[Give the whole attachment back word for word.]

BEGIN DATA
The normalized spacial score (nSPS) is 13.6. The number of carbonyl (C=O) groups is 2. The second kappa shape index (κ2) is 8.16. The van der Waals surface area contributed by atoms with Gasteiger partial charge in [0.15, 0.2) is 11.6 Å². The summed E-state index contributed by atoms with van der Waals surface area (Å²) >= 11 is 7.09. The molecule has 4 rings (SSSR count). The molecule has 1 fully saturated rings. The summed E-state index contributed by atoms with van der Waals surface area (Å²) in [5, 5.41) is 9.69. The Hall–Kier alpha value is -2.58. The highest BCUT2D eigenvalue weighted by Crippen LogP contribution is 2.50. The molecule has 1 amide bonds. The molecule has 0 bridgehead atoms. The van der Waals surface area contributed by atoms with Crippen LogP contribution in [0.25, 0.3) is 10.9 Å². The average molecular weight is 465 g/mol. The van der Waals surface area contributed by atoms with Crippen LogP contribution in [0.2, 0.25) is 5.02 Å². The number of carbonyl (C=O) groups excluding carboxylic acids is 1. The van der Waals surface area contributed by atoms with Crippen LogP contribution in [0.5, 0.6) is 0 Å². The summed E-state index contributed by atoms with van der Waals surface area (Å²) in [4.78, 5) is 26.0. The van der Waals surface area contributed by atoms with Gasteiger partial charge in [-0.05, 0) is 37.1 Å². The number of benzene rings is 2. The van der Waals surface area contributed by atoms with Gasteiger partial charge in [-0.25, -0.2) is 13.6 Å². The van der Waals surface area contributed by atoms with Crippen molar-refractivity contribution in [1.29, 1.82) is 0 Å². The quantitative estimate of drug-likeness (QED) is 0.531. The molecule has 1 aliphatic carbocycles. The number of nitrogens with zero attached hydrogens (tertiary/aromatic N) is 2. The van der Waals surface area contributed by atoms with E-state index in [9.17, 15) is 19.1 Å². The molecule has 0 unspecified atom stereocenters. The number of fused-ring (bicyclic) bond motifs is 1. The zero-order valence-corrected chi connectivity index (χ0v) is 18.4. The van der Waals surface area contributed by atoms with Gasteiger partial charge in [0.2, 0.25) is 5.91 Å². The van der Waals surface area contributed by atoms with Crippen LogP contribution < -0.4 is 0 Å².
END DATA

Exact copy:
The normalized spacial score (nSPS) is 13.6. The number of carbonyl (C=O) groups is 2. The second kappa shape index (κ2) is 8.16. The van der Waals surface area contributed by atoms with Gasteiger partial charge in [0.15, 0.2) is 11.6 Å². The summed E-state index contributed by atoms with van der Waals surface area (Å²) >= 11 is 7.09. The molecule has 4 rings (SSSR count). The molecule has 1 fully saturated rings. The summed E-state index contributed by atoms with van der Waals surface area (Å²) in [5, 5.41) is 9.69. The Hall–Kier alpha value is -2.58. The highest BCUT2D eigenvalue weighted by Crippen LogP contribution is 2.50. The molecule has 1 amide bonds. The molecule has 0 bridgehead atoms. The van der Waals surface area contributed by atoms with Crippen LogP contribution in [0.25, 0.3) is 10.9 Å². The average molecular weight is 465 g/mol. The van der Waals surface area contributed by atoms with Crippen LogP contribution in [0.2, 0.25) is 5.02 Å². The number of carbonyl (C=O) groups excluding carboxylic acids is 1. The van der Waals surface area contributed by atoms with Crippen LogP contribution in [0.5, 0.6) is 0 Å². The summed E-state index contributed by atoms with van der Waals surface area (Å²) in [4.78, 5) is 26.0. The van der Waals surface area contributed by atoms with Gasteiger partial charge in [-0.05, 0) is 37.1 Å². The number of benzene rings is 2. The van der Waals surface area contributed by atoms with Gasteiger partial charge in [-0.25, -0.2) is 13.6 Å². The van der Waals surface area contributed by atoms with Crippen molar-refractivity contribution in [1.29, 1.82) is 0 Å². The quantitative estimate of drug-likeness (QED) is 0.531. The molecule has 1 aliphatic carbocycles. The number of nitrogens with zero attached hydrogens (tertiary/aromatic N) is 2. The van der Waals surface area contributed by atoms with E-state index in [9.17, 15) is 19.1 Å². The molecule has 0 unspecified atom stereocenters. The number of fused-ring (bicyclic) bond motifs is 1. The zero-order valence-corrected chi connectivity index (χ0v) is 18.4. The van der Waals surface area contributed by atoms with Gasteiger partial charge in [0.2, 0.25) is 5.91 Å². The van der Waals surface area contributed by atoms with Crippen LogP contribution < -0.4 is 0 Å².